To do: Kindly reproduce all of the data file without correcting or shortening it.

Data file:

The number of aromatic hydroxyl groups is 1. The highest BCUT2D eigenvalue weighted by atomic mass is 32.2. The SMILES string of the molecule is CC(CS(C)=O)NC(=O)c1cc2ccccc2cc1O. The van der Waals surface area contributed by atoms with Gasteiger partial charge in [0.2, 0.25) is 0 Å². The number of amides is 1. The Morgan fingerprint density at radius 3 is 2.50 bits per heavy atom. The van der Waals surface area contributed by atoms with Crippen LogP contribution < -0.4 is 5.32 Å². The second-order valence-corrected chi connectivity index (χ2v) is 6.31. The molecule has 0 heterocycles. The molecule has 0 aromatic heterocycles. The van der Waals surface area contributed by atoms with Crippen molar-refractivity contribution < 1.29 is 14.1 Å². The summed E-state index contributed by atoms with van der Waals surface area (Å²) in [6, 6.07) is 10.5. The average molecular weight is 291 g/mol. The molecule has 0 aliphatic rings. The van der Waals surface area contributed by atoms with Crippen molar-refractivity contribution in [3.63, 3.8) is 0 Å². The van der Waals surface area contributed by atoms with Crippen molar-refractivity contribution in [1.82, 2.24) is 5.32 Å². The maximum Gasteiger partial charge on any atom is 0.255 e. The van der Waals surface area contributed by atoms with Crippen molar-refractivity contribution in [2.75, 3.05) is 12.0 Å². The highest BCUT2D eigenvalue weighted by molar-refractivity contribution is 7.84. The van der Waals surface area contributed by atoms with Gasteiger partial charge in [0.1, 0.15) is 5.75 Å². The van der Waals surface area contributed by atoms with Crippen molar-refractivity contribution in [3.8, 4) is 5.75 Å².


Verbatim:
The number of aromatic hydroxyl groups is 1. The highest BCUT2D eigenvalue weighted by atomic mass is 32.2. The SMILES string of the molecule is CC(CS(C)=O)NC(=O)c1cc2ccccc2cc1O. The van der Waals surface area contributed by atoms with Gasteiger partial charge in [0.2, 0.25) is 0 Å². The number of amides is 1. The Morgan fingerprint density at radius 3 is 2.50 bits per heavy atom. The van der Waals surface area contributed by atoms with Crippen LogP contribution < -0.4 is 5.32 Å². The second-order valence-corrected chi connectivity index (χ2v) is 6.31. The molecule has 0 heterocycles. The molecule has 0 aromatic heterocycles. The van der Waals surface area contributed by atoms with Crippen molar-refractivity contribution < 1.29 is 14.1 Å². The summed E-state index contributed by atoms with van der Waals surface area (Å²) in [6, 6.07) is 10.5. The average molecular weight is 291 g/mol. The molecule has 0 aliphatic rings. The van der Waals surface area contributed by atoms with Crippen molar-refractivity contribution in [3.63, 3.8) is 0 Å². The van der Waals surface area contributed by atoms with Crippen molar-refractivity contribution in [1.82, 2.24) is 5.32 Å². The maximum Gasteiger partial charge on any atom is 0.255 e. The van der Waals surface area contributed by atoms with Crippen molar-refractivity contribution in [2.75, 3.05) is 12.0 Å². The highest BCUT2D eigenvalue weighted by molar-refractivity contribution is 7.84. The van der Waals surface area contributed by atoms with Gasteiger partial charge in [0.1, 0.15) is 5.75 Å². The van der Waals surface area contributed by atoms with Crippen molar-refractivity contribution in [3.8, 4) is 5.75 Å².